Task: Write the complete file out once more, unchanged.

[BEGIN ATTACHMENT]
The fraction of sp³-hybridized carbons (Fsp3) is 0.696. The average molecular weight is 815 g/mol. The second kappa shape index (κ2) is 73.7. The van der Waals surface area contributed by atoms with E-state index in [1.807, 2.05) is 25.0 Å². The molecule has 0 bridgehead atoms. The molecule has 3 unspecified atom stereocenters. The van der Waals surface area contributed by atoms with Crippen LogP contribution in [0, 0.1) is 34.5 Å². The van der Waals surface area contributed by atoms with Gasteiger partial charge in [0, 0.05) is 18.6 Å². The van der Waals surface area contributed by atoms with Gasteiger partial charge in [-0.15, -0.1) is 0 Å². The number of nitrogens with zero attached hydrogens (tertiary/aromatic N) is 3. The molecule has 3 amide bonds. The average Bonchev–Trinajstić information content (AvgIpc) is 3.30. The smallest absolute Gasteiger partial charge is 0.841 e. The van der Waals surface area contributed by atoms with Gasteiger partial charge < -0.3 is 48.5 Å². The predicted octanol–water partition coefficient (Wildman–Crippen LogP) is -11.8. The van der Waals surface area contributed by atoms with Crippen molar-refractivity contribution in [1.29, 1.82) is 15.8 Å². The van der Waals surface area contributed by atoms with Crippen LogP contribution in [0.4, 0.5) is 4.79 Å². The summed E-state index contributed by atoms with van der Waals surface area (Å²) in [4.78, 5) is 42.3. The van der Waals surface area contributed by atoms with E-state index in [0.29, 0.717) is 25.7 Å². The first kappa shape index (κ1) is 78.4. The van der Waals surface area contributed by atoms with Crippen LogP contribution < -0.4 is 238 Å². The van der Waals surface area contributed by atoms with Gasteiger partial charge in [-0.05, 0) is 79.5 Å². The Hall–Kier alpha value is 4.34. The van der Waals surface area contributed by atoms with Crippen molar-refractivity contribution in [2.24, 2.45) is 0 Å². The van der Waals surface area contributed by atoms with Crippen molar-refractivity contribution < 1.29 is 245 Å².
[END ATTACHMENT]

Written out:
The fraction of sp³-hybridized carbons (Fsp3) is 0.696. The average molecular weight is 815 g/mol. The second kappa shape index (κ2) is 73.7. The van der Waals surface area contributed by atoms with E-state index in [1.807, 2.05) is 25.0 Å². The molecule has 0 bridgehead atoms. The molecule has 3 unspecified atom stereocenters. The van der Waals surface area contributed by atoms with Crippen LogP contribution in [0, 0.1) is 34.5 Å². The van der Waals surface area contributed by atoms with Gasteiger partial charge in [0, 0.05) is 18.6 Å². The van der Waals surface area contributed by atoms with Gasteiger partial charge in [-0.15, -0.1) is 0 Å². The number of nitrogens with zero attached hydrogens (tertiary/aromatic N) is 3. The molecule has 3 amide bonds. The average Bonchev–Trinajstić information content (AvgIpc) is 3.30. The smallest absolute Gasteiger partial charge is 0.841 e. The van der Waals surface area contributed by atoms with Gasteiger partial charge < -0.3 is 48.5 Å². The predicted octanol–water partition coefficient (Wildman–Crippen LogP) is -11.8. The van der Waals surface area contributed by atoms with Crippen molar-refractivity contribution in [1.29, 1.82) is 15.8 Å². The van der Waals surface area contributed by atoms with Crippen LogP contribution in [0.4, 0.5) is 4.79 Å². The summed E-state index contributed by atoms with van der Waals surface area (Å²) in [4.78, 5) is 42.3. The van der Waals surface area contributed by atoms with E-state index in [0.29, 0.717) is 25.7 Å². The first kappa shape index (κ1) is 78.4. The van der Waals surface area contributed by atoms with Crippen LogP contribution < -0.4 is 238 Å². The van der Waals surface area contributed by atoms with Gasteiger partial charge in [-0.05, 0) is 79.5 Å². The Hall–Kier alpha value is 4.34. The van der Waals surface area contributed by atoms with Crippen molar-refractivity contribution in [2.24, 2.45) is 0 Å². The van der Waals surface area contributed by atoms with Crippen molar-refractivity contribution < 1.29 is 245 Å².